Plenary lecture by Edmund Sonuga-Barke, ESCAP 2009 Budapest


ESCAP 2009 Congress in Budapest, Hungary: original abstract by professor Edmund Sonuga-Barke, University of Southhampton, School of Psychology, Southhampton, United Kingdom – “Complexity, Heterogeneity and Ambiguity as Barriers to Translational Science in Child Psychiatry – the case of ADHD”. Chaired by R. Minderaa (Netherlands). Plenary Session II., 23 August 2009, 09:00 at the Budapest Congress & World Trade Center.

professor Edmund J. Sonuga-BarkeThe need for better treatments for children and adolescents with mental health problems is universally acknowledged. While evidence-based practice provides a framework for identifying and disseminating effective treatments, therapeutic innovation is more likely to come from translational research in which basic science on the social and psychopathological bases of disorders. This will help to identify new treatment targets and promote the tailoring of new therapeutic agents and activities. For such an approach to be effective we first need to be able to isolate the underlying determinants of disorder. To do this we build causal models, set up hypotheses on the basis of these models and test predictions. Models are valuable as a basis or translational science if they (i) make distinctive and risky predictions and (ii) posit cause. Unfortunately simply observing the way a patient’s behavior (or brain) changes as environments change in naturalistic settings is of no value in testing causal models. First, even valuable models often make the same predictions as each other in naturalistic settings. This is because changes in a multitude of potentially significant factors co-vary under these conditions. It is therefore difficult to identify which is the actual determining factor. Complex multivariate approaches can only partially resolve this problem. Second, one cannot infer cause from a correlational analysis. Experimental analysis seeks to isolate the operating factor from the mix of possible covarying factors that alter performance/behaviour/brain and at the same time establish direction of causality. It therefore is a potentially effective way to pinpoint the source of disorder and to identify new treatment targets. In this talk I illustrate the value of the experimental approach for models of child and adolescent psychopathology by highlighting the way in it has been used to differentiate models of delay of gratification in ADHD. Further I will show how this can then provide a platform for diagnostic and therapeutic innovation.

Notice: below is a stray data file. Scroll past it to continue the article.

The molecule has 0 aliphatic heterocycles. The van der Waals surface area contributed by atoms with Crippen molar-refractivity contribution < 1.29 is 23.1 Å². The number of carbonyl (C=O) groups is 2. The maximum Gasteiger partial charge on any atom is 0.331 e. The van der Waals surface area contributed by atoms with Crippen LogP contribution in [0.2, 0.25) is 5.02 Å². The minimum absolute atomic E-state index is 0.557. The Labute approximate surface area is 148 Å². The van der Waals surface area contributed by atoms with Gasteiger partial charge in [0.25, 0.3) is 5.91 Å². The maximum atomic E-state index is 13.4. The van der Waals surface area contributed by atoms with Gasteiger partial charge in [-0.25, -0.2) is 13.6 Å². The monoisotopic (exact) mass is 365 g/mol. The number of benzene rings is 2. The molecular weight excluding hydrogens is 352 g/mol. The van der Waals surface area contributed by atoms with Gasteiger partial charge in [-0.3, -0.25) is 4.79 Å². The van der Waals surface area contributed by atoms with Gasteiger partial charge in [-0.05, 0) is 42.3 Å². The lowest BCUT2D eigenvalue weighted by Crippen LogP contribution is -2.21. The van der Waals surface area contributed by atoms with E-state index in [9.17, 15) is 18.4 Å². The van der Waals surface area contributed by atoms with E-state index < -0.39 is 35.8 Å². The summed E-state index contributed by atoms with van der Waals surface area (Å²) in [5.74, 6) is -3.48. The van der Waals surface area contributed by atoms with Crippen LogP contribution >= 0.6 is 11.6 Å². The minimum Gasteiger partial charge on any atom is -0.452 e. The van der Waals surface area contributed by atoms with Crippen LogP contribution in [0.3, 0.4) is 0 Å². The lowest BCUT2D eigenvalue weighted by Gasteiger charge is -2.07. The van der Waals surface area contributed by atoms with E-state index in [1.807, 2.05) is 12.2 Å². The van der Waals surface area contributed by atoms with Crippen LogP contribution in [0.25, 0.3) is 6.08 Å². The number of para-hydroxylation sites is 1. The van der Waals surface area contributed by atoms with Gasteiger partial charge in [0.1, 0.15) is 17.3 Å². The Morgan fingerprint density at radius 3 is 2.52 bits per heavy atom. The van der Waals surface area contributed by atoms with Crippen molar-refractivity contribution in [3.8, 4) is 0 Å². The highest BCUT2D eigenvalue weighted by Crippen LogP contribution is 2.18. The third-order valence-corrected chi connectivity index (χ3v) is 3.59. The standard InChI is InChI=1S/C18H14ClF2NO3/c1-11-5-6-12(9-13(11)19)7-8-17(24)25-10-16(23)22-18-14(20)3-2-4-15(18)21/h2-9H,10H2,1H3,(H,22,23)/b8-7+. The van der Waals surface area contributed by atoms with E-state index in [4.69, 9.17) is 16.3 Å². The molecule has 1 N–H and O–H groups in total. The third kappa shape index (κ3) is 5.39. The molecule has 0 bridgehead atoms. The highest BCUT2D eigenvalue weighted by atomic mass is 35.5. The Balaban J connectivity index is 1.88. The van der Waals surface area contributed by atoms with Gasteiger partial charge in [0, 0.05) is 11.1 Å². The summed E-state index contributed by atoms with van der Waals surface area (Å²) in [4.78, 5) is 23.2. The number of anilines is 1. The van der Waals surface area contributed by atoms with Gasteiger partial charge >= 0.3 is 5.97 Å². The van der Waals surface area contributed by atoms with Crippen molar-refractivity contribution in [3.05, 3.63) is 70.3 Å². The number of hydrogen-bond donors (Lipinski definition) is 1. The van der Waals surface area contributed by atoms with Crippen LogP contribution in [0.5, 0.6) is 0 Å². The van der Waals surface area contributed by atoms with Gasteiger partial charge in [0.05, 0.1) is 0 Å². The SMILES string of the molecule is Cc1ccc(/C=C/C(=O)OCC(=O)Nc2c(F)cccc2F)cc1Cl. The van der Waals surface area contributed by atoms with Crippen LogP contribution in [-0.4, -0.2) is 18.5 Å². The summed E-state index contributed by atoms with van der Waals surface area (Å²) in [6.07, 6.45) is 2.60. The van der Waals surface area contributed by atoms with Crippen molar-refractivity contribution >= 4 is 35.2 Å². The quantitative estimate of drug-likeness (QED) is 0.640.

Go to the Budapest 2009 Congress page.